German Joblessness Falls to Record Low as Economy Ploughs Onby
Unemployment fell by 13,000 in October vs estimated 1,000 drop
Country’s jobless rate decreases to record low of 6%
German unemployment fell more than economists forecast in October, pushing the jobless rate to a fresh record low.
The number of people out of work declined by a seasonally adjusted 13,000 to 2.662 million in October, data from the Federal Labor Agency in Nuremberg showed on Wednesday. Economists in a Bloomberg survey forecast a drop of 1,000. The jobless rate dropped to 6 percent, the lowest level since the country’s reunification.
Measures of manufacturing and business confidence suggest Europe’s largest economy is poised to pick up toward the end of the year, after uncertainty over the U.K.’s vote to leave the European Union and weakening global demand caused a temporary slowdown in the third quarter. The Bundesbank said in October that underlying momentum is “still quite strong.”
“That number tends to be very volatile, but the trend is important,” said Jens Kramer, an economist at Nord LB in Hanover. “It shows that unemployment is steadily decreasing while employment is growing, which is a very favorable development for domestic demand and the German economic cycle.”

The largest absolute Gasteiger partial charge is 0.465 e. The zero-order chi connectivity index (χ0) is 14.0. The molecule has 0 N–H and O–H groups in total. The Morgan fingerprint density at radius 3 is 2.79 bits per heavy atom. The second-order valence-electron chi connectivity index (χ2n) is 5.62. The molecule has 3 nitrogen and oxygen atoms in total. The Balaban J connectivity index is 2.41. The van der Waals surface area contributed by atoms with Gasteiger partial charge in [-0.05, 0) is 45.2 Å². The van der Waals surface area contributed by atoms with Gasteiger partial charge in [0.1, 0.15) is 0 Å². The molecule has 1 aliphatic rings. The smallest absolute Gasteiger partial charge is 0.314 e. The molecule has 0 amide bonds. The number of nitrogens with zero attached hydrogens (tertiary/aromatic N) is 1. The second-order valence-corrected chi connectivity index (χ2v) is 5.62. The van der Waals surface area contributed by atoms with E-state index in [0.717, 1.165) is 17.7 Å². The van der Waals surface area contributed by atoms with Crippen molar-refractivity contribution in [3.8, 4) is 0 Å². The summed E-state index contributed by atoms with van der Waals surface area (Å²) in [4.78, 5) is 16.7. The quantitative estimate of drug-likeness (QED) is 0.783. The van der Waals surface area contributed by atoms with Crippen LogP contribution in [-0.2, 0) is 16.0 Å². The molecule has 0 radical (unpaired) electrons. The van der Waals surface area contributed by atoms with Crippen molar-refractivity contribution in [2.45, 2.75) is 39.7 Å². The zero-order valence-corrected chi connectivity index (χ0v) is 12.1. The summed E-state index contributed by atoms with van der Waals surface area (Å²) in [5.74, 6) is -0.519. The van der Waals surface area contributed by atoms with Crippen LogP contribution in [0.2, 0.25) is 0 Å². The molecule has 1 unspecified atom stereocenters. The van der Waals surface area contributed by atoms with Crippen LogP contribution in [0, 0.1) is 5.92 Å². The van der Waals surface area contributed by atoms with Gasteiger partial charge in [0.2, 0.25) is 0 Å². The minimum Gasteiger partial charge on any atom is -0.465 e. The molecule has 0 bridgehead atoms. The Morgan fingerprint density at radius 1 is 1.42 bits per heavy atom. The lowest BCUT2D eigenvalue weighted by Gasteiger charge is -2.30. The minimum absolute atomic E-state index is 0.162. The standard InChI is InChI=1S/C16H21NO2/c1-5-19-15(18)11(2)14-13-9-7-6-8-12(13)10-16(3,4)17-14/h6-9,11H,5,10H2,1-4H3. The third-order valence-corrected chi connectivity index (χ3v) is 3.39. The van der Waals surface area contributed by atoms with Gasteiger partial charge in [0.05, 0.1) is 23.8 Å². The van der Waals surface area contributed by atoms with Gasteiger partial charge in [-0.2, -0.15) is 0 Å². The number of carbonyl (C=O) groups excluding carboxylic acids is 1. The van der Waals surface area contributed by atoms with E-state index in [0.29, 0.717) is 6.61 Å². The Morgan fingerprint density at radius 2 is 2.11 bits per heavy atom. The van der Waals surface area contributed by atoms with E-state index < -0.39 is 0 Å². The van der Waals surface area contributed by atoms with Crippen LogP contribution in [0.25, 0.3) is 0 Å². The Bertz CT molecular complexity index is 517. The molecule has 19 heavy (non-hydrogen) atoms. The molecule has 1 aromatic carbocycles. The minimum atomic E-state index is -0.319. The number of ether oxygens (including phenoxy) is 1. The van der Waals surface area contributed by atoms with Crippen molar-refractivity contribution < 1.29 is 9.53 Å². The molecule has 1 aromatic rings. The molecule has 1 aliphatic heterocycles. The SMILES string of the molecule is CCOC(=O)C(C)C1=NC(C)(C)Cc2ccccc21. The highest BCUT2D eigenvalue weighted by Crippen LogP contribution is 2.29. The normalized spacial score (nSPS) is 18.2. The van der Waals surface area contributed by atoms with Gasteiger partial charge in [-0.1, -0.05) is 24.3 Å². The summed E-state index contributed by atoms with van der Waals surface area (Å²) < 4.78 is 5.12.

Economists surveyed by Bloomberg predict the German economy expanded 0.3 percent in the third quarter, after 0.4 percent in the previous three months. Gross domestic product data are due on Nov. 15.
Germany’s central bank has pointed to export and business expectations in manufacturing as signs that the situation could improve in the coming month. Manufacturing grew at the fastest pace in almost three years in October, according to final data published by IHS Markit on Wednesday, as companies boosted hiring, partially in response to stronger foreign demand from the U.S and Asia.
“The labor market developed well in October,” Frank-Juergen Weise, president of the labor agency, said in a statement. “Unemployment fell markedly during the autumn revival, employment increased again and demand for new workers continued to rise.”
The number of people out of work fell by some 6,000 in western Germany and decreased by about 8,000 in the eastern part of the country, the labor agency said. At the same time, underemployment rose by a seasonally adjusted 11,000 nationwide due to a loosening of labor policies to target refugees, according to the report.